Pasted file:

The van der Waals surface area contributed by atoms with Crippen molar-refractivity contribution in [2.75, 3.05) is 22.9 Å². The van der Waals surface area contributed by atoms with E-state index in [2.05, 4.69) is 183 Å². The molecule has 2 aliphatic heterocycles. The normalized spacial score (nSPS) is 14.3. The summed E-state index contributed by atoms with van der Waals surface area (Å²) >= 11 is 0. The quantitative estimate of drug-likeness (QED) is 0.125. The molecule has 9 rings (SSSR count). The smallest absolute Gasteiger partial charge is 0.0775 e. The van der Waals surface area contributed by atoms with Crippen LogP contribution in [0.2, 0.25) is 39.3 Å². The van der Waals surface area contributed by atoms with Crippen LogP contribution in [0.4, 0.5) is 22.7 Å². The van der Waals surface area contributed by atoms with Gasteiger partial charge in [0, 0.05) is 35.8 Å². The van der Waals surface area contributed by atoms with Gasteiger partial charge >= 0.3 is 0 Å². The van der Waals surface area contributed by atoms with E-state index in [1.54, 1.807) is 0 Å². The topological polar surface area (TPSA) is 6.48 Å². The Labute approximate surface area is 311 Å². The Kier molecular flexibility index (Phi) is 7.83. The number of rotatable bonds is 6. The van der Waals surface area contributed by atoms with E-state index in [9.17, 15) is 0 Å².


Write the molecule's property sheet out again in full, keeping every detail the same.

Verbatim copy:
The van der Waals surface area contributed by atoms with Crippen molar-refractivity contribution in [2.75, 3.05) is 22.9 Å². The van der Waals surface area contributed by atoms with E-state index in [2.05, 4.69) is 183 Å². The molecule has 2 aliphatic heterocycles. The normalized spacial score (nSPS) is 14.3. The summed E-state index contributed by atoms with van der Waals surface area (Å²) >= 11 is 0. The quantitative estimate of drug-likeness (QED) is 0.125. The molecule has 9 rings (SSSR count). The smallest absolute Gasteiger partial charge is 0.0775 e. The van der Waals surface area contributed by atoms with Crippen LogP contribution in [0.2, 0.25) is 39.3 Å². The van der Waals surface area contributed by atoms with Crippen LogP contribution in [0.4, 0.5) is 22.7 Å². The van der Waals surface area contributed by atoms with Gasteiger partial charge in [0, 0.05) is 35.8 Å². The van der Waals surface area contributed by atoms with Gasteiger partial charge >= 0.3 is 0 Å². The van der Waals surface area contributed by atoms with E-state index in [1.54, 1.807) is 0 Å². The topological polar surface area (TPSA) is 6.48 Å². The Labute approximate surface area is 311 Å². The Kier molecular flexibility index (Phi) is 7.83. The number of rotatable bonds is 6. The van der Waals surface area contributed by atoms with E-state index in [9.17, 15) is 0 Å².